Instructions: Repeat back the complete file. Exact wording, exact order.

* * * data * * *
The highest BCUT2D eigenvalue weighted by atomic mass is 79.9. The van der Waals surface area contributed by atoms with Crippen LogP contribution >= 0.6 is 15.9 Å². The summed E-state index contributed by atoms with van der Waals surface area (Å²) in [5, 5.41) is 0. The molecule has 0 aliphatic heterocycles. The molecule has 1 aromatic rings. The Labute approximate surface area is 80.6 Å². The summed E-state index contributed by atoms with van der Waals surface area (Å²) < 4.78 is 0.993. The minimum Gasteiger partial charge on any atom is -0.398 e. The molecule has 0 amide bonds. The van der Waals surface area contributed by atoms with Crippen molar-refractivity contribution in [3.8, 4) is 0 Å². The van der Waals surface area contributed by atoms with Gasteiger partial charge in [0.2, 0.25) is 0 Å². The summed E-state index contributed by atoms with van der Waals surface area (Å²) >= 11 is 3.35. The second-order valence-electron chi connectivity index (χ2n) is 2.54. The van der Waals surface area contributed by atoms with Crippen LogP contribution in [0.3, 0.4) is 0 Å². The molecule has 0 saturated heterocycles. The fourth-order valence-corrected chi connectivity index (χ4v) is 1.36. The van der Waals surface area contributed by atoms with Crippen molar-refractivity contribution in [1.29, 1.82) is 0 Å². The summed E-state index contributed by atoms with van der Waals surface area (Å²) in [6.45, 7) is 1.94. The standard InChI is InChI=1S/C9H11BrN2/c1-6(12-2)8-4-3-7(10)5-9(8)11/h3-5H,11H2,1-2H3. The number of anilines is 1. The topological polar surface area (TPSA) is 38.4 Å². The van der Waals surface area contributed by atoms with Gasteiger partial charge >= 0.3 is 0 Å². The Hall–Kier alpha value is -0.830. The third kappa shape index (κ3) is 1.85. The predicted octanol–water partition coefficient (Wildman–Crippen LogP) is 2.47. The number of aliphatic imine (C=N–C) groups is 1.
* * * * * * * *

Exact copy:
The highest BCUT2D eigenvalue weighted by atomic mass is 79.9. The van der Waals surface area contributed by atoms with Crippen LogP contribution >= 0.6 is 15.9 Å². The summed E-state index contributed by atoms with van der Waals surface area (Å²) in [5, 5.41) is 0. The molecule has 0 aliphatic heterocycles. The molecule has 1 aromatic rings. The Labute approximate surface area is 80.6 Å². The summed E-state index contributed by atoms with van der Waals surface area (Å²) < 4.78 is 0.993. The minimum Gasteiger partial charge on any atom is -0.398 e. The molecule has 0 amide bonds. The van der Waals surface area contributed by atoms with Crippen molar-refractivity contribution in [3.8, 4) is 0 Å². The van der Waals surface area contributed by atoms with Gasteiger partial charge in [0.2, 0.25) is 0 Å². The summed E-state index contributed by atoms with van der Waals surface area (Å²) >= 11 is 3.35. The second-order valence-electron chi connectivity index (χ2n) is 2.54. The van der Waals surface area contributed by atoms with Crippen LogP contribution in [0.3, 0.4) is 0 Å². The molecule has 0 saturated heterocycles. The fourth-order valence-corrected chi connectivity index (χ4v) is 1.36. The van der Waals surface area contributed by atoms with Crippen molar-refractivity contribution in [1.29, 1.82) is 0 Å². The summed E-state index contributed by atoms with van der Waals surface area (Å²) in [6.45, 7) is 1.94. The standard InChI is InChI=1S/C9H11BrN2/c1-6(12-2)8-4-3-7(10)5-9(8)11/h3-5H,11H2,1-2H3. The number of anilines is 1. The topological polar surface area (TPSA) is 38.4 Å². The van der Waals surface area contributed by atoms with Gasteiger partial charge >= 0.3 is 0 Å². The Hall–Kier alpha value is -0.830. The third kappa shape index (κ3) is 1.85. The predicted octanol–water partition coefficient (Wildman–Crippen LogP) is 2.47. The number of aliphatic imine (C=N–C) groups is 1.